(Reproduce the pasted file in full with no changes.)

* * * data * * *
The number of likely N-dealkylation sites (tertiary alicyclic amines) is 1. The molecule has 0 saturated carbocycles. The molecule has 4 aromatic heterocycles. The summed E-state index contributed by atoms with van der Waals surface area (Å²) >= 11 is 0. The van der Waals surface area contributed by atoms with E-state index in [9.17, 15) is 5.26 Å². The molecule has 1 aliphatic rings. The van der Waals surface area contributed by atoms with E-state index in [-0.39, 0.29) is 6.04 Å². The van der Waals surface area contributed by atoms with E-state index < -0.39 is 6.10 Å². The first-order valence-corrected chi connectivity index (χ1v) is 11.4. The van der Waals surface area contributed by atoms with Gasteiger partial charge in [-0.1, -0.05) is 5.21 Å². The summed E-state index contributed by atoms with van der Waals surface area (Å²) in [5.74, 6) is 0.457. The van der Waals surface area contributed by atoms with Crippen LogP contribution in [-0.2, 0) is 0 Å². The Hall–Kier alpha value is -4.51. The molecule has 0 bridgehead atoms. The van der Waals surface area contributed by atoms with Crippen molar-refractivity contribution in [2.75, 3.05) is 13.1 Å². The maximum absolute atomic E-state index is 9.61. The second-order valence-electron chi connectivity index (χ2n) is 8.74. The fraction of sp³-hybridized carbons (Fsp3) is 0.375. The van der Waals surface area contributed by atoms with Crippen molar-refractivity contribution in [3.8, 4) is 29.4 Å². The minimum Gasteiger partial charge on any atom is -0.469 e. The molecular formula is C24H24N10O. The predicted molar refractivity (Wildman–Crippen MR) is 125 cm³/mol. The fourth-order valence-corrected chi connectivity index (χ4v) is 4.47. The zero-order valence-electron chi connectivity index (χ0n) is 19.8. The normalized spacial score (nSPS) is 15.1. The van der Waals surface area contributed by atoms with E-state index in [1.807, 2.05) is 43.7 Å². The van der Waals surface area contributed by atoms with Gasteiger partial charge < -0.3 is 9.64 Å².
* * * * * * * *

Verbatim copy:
The number of likely N-dealkylation sites (tertiary alicyclic amines) is 1. The molecule has 0 saturated carbocycles. The molecule has 4 aromatic heterocycles. The summed E-state index contributed by atoms with van der Waals surface area (Å²) >= 11 is 0. The van der Waals surface area contributed by atoms with E-state index in [9.17, 15) is 5.26 Å². The molecule has 1 aliphatic rings. The van der Waals surface area contributed by atoms with E-state index in [-0.39, 0.29) is 6.04 Å². The van der Waals surface area contributed by atoms with E-state index < -0.39 is 6.10 Å². The first-order valence-corrected chi connectivity index (χ1v) is 11.4. The van der Waals surface area contributed by atoms with Gasteiger partial charge in [-0.1, -0.05) is 5.21 Å². The summed E-state index contributed by atoms with van der Waals surface area (Å²) in [5.74, 6) is 0.457. The van der Waals surface area contributed by atoms with Crippen LogP contribution in [-0.2, 0) is 0 Å². The Hall–Kier alpha value is -4.51. The molecule has 0 bridgehead atoms. The van der Waals surface area contributed by atoms with Crippen molar-refractivity contribution in [2.75, 3.05) is 13.1 Å². The maximum absolute atomic E-state index is 9.61. The second-order valence-electron chi connectivity index (χ2n) is 8.74. The fraction of sp³-hybridized carbons (Fsp3) is 0.375. The van der Waals surface area contributed by atoms with Crippen molar-refractivity contribution in [3.8, 4) is 29.4 Å². The minimum Gasteiger partial charge on any atom is -0.469 e. The molecular formula is C24H24N10O. The predicted molar refractivity (Wildman–Crippen MR) is 125 cm³/mol. The fourth-order valence-corrected chi connectivity index (χ4v) is 4.47. The zero-order valence-electron chi connectivity index (χ0n) is 19.8. The normalized spacial score (nSPS) is 15.1. The van der Waals surface area contributed by atoms with E-state index in [1.807, 2.05) is 43.7 Å². The van der Waals surface area contributed by atoms with Gasteiger partial charge < -0.3 is 9.64 Å².